Such a combination is not all that outlandish. After all, the original Dungeons and Dragons grew out of a miniatures campaign, and a read through of the original World of Greyhawk boxed set will yield plenty of data on the armies of Greyhawk which would seem of little use of a dungeon master, but of interest to someone running a Greyhawk wargames campaign.
So my idea - to run a Middle-earth campaign using The One Ring system from Cubicle 7. However, the larger fights in the campaign would not be resolved using the TOR rules, but rather with the Lord of the Rings rules from Games Workshop. I'd just need to work out a formula for porting characters from TOR to the LotR Strategy Battle Game.
Plus, another consideration. Characters taking part in a tabletop skirmish would also have to acquire experience from their feats, hence there needs to be some way of translating events in the skirmish game into experience in the RPG. LotR as a game simulates the exploits of heroic individuals very well, and can also help ensure that player characters are less likely to get hewn down in the affray.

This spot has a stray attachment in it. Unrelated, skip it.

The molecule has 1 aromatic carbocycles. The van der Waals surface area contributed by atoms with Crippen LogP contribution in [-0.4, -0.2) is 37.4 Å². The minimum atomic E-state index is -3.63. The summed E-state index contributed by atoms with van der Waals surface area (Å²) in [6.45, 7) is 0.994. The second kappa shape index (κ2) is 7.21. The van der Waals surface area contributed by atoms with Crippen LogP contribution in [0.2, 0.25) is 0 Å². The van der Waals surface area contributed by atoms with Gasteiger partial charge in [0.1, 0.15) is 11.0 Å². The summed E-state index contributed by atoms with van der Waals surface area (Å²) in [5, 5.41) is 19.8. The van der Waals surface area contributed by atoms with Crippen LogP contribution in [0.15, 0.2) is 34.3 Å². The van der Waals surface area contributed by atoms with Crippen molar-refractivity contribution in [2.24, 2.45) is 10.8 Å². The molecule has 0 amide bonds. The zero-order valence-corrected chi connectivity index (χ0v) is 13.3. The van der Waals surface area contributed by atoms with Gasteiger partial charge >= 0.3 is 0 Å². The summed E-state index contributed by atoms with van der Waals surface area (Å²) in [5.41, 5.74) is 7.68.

Finally, we also have the War of the Ring rules for any particularly large battles. By this I mean battles bigger than the skirmish game could handle in a few hours; again, WotR seems to be a good way to streamline a larger battle so that it can still be completed in an evening. A campaign would feature one or two of these at most.
|If you go down to the woods today...|
Initially I considered just dropping skirmish and battle scenarios in as events unrelated to the main plot, but then I realised that the detailed Wilderlands setting that Cubicle 7 has been describing has so much in-depth background, that any RPG campaign will easily toss up opportunities for bigger engagements. This gives the battles a little more context within the campaign - they are happening for a reason, player characters have a personal stake in their outcome, and the miniatures game will have a bearing on the wider conflict.
One of the things RPGs have never been very good at is the simulation of mass battles, and generally rules writers are tempted to wing them via abstractions that focus on the behaviour of the heroes while the rest of the battle rushes past in a blur. Having an action on the tabletop that could go either way and that will have an impact on the larger plot seems so much more interesting, and becomes a sub-game within the campaign as well.
Finally, The One Ring has the additional attraction of its sophisticated downtime system - characters have scope to develop important relations with the communities of the Mirkwood region over a period of years, and again, miniatures battles will fit seamlessly into this saga of their ongoing story.
I will need to devote some more thought to this, particularly to how characters in the RPG port into the miniatures game(s); an easy formula will be required, but we'll get there.